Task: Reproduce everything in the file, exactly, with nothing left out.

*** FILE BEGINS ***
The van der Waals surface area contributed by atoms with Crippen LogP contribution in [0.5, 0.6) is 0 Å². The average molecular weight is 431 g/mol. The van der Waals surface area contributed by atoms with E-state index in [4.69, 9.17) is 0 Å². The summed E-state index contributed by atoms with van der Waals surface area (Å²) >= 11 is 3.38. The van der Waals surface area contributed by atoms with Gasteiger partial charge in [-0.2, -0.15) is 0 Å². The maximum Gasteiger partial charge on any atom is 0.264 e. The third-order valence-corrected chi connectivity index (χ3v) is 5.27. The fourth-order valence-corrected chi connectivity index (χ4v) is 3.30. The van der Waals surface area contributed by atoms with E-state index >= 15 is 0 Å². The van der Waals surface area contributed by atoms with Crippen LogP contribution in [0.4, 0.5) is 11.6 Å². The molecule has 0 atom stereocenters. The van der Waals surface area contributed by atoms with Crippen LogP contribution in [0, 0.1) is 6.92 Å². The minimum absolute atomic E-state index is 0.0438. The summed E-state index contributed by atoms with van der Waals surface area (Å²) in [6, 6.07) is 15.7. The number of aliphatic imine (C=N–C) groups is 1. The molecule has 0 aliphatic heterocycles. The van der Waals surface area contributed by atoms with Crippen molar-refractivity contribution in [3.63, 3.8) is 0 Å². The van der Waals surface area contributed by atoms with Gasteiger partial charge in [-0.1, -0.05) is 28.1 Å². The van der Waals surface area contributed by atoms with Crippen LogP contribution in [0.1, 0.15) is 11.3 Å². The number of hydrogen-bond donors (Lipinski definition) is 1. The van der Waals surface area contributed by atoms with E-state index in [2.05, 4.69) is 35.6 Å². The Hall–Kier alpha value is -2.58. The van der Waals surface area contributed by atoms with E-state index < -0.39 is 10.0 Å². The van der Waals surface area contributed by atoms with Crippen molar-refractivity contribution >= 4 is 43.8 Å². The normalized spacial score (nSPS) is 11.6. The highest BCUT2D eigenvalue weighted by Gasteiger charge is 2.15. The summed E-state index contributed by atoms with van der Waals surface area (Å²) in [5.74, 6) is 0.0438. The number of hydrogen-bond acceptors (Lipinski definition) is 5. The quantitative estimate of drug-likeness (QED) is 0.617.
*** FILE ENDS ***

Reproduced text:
The van der Waals surface area contributed by atoms with Crippen LogP contribution in [0.5, 0.6) is 0 Å². The average molecular weight is 431 g/mol. The van der Waals surface area contributed by atoms with E-state index in [4.69, 9.17) is 0 Å². The summed E-state index contributed by atoms with van der Waals surface area (Å²) >= 11 is 3.38. The van der Waals surface area contributed by atoms with Gasteiger partial charge in [-0.2, -0.15) is 0 Å². The maximum Gasteiger partial charge on any atom is 0.264 e. The third-order valence-corrected chi connectivity index (χ3v) is 5.27. The fourth-order valence-corrected chi connectivity index (χ4v) is 3.30. The van der Waals surface area contributed by atoms with E-state index >= 15 is 0 Å². The van der Waals surface area contributed by atoms with Crippen LogP contribution in [0.4, 0.5) is 11.6 Å². The molecule has 0 atom stereocenters. The van der Waals surface area contributed by atoms with Crippen LogP contribution in [0, 0.1) is 6.92 Å². The minimum absolute atomic E-state index is 0.0438. The summed E-state index contributed by atoms with van der Waals surface area (Å²) in [6, 6.07) is 15.7. The number of aliphatic imine (C=N–C) groups is 1. The molecule has 0 aliphatic heterocycles. The van der Waals surface area contributed by atoms with Crippen molar-refractivity contribution in [3.63, 3.8) is 0 Å². The van der Waals surface area contributed by atoms with Gasteiger partial charge in [-0.1, -0.05) is 28.1 Å². The van der Waals surface area contributed by atoms with Crippen LogP contribution in [0.1, 0.15) is 11.3 Å². The number of hydrogen-bond donors (Lipinski definition) is 1. The van der Waals surface area contributed by atoms with E-state index in [2.05, 4.69) is 35.6 Å². The Hall–Kier alpha value is -2.58. The van der Waals surface area contributed by atoms with E-state index < -0.39 is 10.0 Å². The van der Waals surface area contributed by atoms with Crippen molar-refractivity contribution >= 4 is 43.8 Å². The normalized spacial score (nSPS) is 11.6. The highest BCUT2D eigenvalue weighted by Gasteiger charge is 2.15. The summed E-state index contributed by atoms with van der Waals surface area (Å²) in [5.74, 6) is 0.0438. The number of hydrogen-bond acceptors (Lipinski definition) is 5. The quantitative estimate of drug-likeness (QED) is 0.617.